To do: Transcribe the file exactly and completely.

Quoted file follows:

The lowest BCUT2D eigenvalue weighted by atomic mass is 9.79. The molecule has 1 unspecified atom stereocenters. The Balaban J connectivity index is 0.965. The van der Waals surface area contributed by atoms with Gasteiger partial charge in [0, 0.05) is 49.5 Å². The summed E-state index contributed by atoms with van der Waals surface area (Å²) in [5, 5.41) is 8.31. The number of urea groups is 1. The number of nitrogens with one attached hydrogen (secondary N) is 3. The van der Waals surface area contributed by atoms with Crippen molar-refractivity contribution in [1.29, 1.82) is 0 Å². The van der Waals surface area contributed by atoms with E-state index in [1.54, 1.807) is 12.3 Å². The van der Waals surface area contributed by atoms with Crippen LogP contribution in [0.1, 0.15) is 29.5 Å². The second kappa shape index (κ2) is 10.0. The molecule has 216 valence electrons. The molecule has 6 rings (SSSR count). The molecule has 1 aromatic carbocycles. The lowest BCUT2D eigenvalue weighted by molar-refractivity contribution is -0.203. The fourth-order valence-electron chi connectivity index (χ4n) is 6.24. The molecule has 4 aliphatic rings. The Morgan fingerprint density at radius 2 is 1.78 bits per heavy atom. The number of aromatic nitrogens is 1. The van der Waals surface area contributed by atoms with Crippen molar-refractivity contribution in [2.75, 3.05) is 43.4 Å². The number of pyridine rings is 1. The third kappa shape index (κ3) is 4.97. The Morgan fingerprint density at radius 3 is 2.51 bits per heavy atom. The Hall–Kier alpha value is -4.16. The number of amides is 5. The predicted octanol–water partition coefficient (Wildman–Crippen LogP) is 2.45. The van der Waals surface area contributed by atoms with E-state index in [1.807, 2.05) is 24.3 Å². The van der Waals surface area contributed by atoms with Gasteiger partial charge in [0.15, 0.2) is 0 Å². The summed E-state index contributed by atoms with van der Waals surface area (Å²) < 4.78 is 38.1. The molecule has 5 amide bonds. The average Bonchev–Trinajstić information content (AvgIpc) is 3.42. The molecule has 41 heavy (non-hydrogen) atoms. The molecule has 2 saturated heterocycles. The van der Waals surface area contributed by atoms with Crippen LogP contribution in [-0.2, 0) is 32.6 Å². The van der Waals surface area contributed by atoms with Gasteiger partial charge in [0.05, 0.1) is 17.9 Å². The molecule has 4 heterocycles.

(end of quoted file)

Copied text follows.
The lowest BCUT2D eigenvalue weighted by atomic mass is 9.79. The molecule has 1 unspecified atom stereocenters. The Balaban J connectivity index is 0.965. The van der Waals surface area contributed by atoms with Gasteiger partial charge in [0, 0.05) is 49.5 Å². The summed E-state index contributed by atoms with van der Waals surface area (Å²) in [5, 5.41) is 8.31. The number of urea groups is 1. The number of nitrogens with one attached hydrogen (secondary N) is 3. The van der Waals surface area contributed by atoms with Crippen molar-refractivity contribution in [1.29, 1.82) is 0 Å². The van der Waals surface area contributed by atoms with E-state index in [1.54, 1.807) is 12.3 Å². The van der Waals surface area contributed by atoms with Crippen LogP contribution in [0.1, 0.15) is 29.5 Å². The second kappa shape index (κ2) is 10.0. The molecule has 216 valence electrons. The molecule has 6 rings (SSSR count). The molecule has 1 aromatic carbocycles. The lowest BCUT2D eigenvalue weighted by molar-refractivity contribution is -0.203. The fourth-order valence-electron chi connectivity index (χ4n) is 6.24. The molecule has 4 aliphatic rings. The Morgan fingerprint density at radius 2 is 1.78 bits per heavy atom. The number of aromatic nitrogens is 1. The van der Waals surface area contributed by atoms with Crippen molar-refractivity contribution in [2.75, 3.05) is 43.4 Å². The number of pyridine rings is 1. The third kappa shape index (κ3) is 4.97. The Morgan fingerprint density at radius 3 is 2.51 bits per heavy atom. The Hall–Kier alpha value is -4.16. The number of amides is 5. The predicted octanol–water partition coefficient (Wildman–Crippen LogP) is 2.45. The van der Waals surface area contributed by atoms with E-state index in [1.807, 2.05) is 24.3 Å². The van der Waals surface area contributed by atoms with Gasteiger partial charge in [0.15, 0.2) is 0 Å². The summed E-state index contributed by atoms with van der Waals surface area (Å²) < 4.78 is 38.1. The molecule has 5 amide bonds. The average Bonchev–Trinajstić information content (AvgIpc) is 3.42. The molecule has 41 heavy (non-hydrogen) atoms. The molecule has 2 saturated heterocycles. The van der Waals surface area contributed by atoms with Crippen LogP contribution in [-0.2, 0) is 32.6 Å². The van der Waals surface area contributed by atoms with Gasteiger partial charge in [0.05, 0.1) is 17.9 Å². The molecule has 4 heterocycles.